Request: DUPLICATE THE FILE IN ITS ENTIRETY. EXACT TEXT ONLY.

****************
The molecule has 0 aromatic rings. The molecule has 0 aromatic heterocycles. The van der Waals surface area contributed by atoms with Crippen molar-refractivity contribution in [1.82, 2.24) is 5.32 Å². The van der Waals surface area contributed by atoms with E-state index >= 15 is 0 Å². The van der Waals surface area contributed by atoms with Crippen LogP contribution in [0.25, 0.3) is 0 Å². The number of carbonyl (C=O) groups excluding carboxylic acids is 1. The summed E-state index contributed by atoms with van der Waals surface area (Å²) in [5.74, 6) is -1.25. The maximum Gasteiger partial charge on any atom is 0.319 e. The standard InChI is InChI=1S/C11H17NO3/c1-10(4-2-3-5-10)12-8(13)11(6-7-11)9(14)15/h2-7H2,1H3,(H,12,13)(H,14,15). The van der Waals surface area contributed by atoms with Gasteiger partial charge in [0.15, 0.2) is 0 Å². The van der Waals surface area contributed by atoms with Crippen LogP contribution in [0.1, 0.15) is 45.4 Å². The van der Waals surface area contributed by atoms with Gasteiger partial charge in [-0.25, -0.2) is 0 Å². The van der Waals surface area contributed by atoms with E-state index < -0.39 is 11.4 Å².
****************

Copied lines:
The molecule has 0 aromatic rings. The molecule has 0 aromatic heterocycles. The van der Waals surface area contributed by atoms with Crippen molar-refractivity contribution in [1.82, 2.24) is 5.32 Å². The van der Waals surface area contributed by atoms with E-state index >= 15 is 0 Å². The van der Waals surface area contributed by atoms with Crippen LogP contribution in [0.25, 0.3) is 0 Å². The number of carbonyl (C=O) groups excluding carboxylic acids is 1. The summed E-state index contributed by atoms with van der Waals surface area (Å²) in [5.74, 6) is -1.25. The maximum Gasteiger partial charge on any atom is 0.319 e. The standard InChI is InChI=1S/C11H17NO3/c1-10(4-2-3-5-10)12-8(13)11(6-7-11)9(14)15/h2-7H2,1H3,(H,12,13)(H,14,15). The van der Waals surface area contributed by atoms with Gasteiger partial charge in [0.15, 0.2) is 0 Å². The van der Waals surface area contributed by atoms with Crippen LogP contribution in [0.1, 0.15) is 45.4 Å². The van der Waals surface area contributed by atoms with Gasteiger partial charge in [-0.25, -0.2) is 0 Å². The van der Waals surface area contributed by atoms with E-state index < -0.39 is 11.4 Å².